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Does repeated sub-concussive heading in soccer increase the risk of neurodegenerative diseases?

Despite the cardiovascular benefits of physical activity practice, concerns have been raised regarding the risk of neurodegenerative disease in contact sports like boxing, American football, because of the exposure to repeated concussions. Similarly, the consequences of repeated sub-concussive head impacts, like heading the ball in soccer, have been recently questioned from various cognitive and neuroimaging studies.  Very recently, updates on the current knowledge and prevention used at the level of the player in soccer and in rugby have been presented during 2 scientific sessions organized by Dr Cassoudesalle and Prof Dehail (EA 4136, University of Bordeaux) at SOFMER 2019 in October at Bordeaux. There are still several unanswered questions, and especially on the brain consequences at longterm.

The recent paper (October 21st, 2019) in “the new England Journal of Medicine” By Dr MacKay et al, from Glasgow showed from a retrospective study that the mortality by neurodegenerative disease was higher in the former Scottish professional soccer players than matched controls. This recent study made a buzz in scientific as well as sport communities. Even then there is no direct proof that repeated heading is the cause, there was a speculation in this direction. Thus, as a direct consequence of the current paper, Scotland is proposing to ban the use of heading for the youth soccer players.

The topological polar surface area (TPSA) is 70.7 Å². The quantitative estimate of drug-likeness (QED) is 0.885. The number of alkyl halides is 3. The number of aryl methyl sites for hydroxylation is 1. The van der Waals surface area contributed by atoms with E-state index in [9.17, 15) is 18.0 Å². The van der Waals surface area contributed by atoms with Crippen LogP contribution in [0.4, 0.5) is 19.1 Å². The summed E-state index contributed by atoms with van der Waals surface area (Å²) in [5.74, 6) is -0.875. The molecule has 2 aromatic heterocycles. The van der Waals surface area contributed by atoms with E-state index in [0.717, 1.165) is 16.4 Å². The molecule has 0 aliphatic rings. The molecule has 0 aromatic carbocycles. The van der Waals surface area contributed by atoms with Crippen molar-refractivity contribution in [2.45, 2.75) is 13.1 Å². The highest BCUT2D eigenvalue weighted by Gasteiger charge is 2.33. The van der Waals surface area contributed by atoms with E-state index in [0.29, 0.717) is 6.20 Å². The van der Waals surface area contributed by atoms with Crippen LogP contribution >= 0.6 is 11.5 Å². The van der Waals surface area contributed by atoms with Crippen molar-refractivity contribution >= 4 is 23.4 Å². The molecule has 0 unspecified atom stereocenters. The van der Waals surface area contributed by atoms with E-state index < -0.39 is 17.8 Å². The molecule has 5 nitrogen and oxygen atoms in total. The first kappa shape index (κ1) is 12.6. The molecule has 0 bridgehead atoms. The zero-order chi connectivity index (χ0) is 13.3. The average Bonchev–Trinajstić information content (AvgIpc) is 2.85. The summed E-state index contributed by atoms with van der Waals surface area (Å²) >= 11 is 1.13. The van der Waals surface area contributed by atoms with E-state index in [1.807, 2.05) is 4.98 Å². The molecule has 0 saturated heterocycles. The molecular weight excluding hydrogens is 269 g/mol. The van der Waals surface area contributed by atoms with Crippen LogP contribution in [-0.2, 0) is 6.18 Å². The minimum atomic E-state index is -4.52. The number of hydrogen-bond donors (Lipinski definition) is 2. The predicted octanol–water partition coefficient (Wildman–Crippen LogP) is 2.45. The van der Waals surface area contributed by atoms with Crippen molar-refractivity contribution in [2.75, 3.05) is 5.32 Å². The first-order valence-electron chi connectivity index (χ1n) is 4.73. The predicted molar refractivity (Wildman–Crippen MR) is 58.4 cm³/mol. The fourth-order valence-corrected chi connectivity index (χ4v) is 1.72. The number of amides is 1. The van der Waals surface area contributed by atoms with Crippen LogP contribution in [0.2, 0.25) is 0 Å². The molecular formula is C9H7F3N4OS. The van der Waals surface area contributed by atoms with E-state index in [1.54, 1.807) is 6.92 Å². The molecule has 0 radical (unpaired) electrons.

However, to investigate a potential link between repeated sub-concussive head injury with neurodegenerative diseases or accelerating aging, prospective studies are needed and currently undergoing at University of Bordeaux in a collaboration between Prof Dehail, Dr Cassoudesale  (EA 4136) and Dr Badaut (BMI, INCIA).

As discussed in the 2 sessions at SOFMER, there is an urgent need of better understanding of the pathophysiology in order to develop new biomarkers to have a better prevention, in soccer and all team sport exposing the players to repeated sub-concussive head impacts.

Jérôme Badaut (INCIA), Hélène Cassoudesalle (HACS) and Patrick Dehail (HACS)

 


Related article

Neurodegenerative Disease Mortality among Former Professional Soccer Players.
Daniel F. Mackay, Emma R. Russell, Katy Stewart, John A. MacLean, Jill P. Pell, and William Stewart

November 7, 2019
N Engl J Med 2019; 381:1801-1808
DOI: 10.1056/NEJMoa1908483

 

26/11/19